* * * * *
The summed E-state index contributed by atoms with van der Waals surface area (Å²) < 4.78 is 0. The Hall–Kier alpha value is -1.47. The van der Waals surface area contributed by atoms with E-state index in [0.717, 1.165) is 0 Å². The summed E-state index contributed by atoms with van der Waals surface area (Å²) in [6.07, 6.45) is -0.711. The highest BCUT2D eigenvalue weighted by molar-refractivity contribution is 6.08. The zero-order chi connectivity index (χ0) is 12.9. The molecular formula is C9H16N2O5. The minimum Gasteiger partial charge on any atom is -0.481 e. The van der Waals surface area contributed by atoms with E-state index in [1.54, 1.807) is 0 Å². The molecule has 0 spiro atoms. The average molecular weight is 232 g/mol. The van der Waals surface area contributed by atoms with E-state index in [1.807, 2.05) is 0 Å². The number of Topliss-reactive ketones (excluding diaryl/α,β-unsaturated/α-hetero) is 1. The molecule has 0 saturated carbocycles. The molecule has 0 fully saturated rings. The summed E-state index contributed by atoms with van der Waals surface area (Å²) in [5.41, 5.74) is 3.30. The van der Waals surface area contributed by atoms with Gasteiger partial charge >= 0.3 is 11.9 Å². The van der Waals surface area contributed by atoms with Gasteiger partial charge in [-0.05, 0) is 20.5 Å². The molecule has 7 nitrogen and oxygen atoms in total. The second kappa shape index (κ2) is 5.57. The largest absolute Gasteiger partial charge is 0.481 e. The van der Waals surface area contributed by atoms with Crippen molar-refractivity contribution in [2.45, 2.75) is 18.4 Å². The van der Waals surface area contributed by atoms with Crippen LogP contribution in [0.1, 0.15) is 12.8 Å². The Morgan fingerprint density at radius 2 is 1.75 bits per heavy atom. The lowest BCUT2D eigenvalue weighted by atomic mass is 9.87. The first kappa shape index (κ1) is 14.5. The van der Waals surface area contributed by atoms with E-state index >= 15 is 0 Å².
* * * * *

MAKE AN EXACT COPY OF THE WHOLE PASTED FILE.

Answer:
The summed E-state index contributed by atoms with van der Waals surface area (Å²) < 4.78 is 0. The Hall–Kier alpha value is -1.47. The van der Waals surface area contributed by atoms with E-state index in [0.717, 1.165) is 0 Å². The summed E-state index contributed by atoms with van der Waals surface area (Å²) in [6.07, 6.45) is -0.711. The highest BCUT2D eigenvalue weighted by molar-refractivity contribution is 6.08. The zero-order chi connectivity index (χ0) is 12.9. The molecular formula is C9H16N2O5. The minimum Gasteiger partial charge on any atom is -0.481 e. The van der Waals surface area contributed by atoms with E-state index in [1.54, 1.807) is 0 Å². The molecule has 0 spiro atoms. The average molecular weight is 232 g/mol. The van der Waals surface area contributed by atoms with E-state index in [1.807, 2.05) is 0 Å². The number of Topliss-reactive ketones (excluding diaryl/α,β-unsaturated/α-hetero) is 1. The molecule has 0 saturated carbocycles. The molecule has 0 fully saturated rings. The summed E-state index contributed by atoms with van der Waals surface area (Å²) in [5.41, 5.74) is 3.30. The van der Waals surface area contributed by atoms with Gasteiger partial charge >= 0.3 is 11.9 Å². The van der Waals surface area contributed by atoms with Gasteiger partial charge in [-0.05, 0) is 20.5 Å². The molecule has 7 nitrogen and oxygen atoms in total. The second kappa shape index (κ2) is 5.57. The largest absolute Gasteiger partial charge is 0.481 e. The van der Waals surface area contributed by atoms with Crippen molar-refractivity contribution in [2.45, 2.75) is 18.4 Å². The van der Waals surface area contributed by atoms with Crippen LogP contribution in [0.1, 0.15) is 12.8 Å². The Morgan fingerprint density at radius 2 is 1.75 bits per heavy atom. The lowest BCUT2D eigenvalue weighted by atomic mass is 9.87. The first kappa shape index (κ1) is 14.5. The van der Waals surface area contributed by atoms with E-state index >= 15 is 0 Å².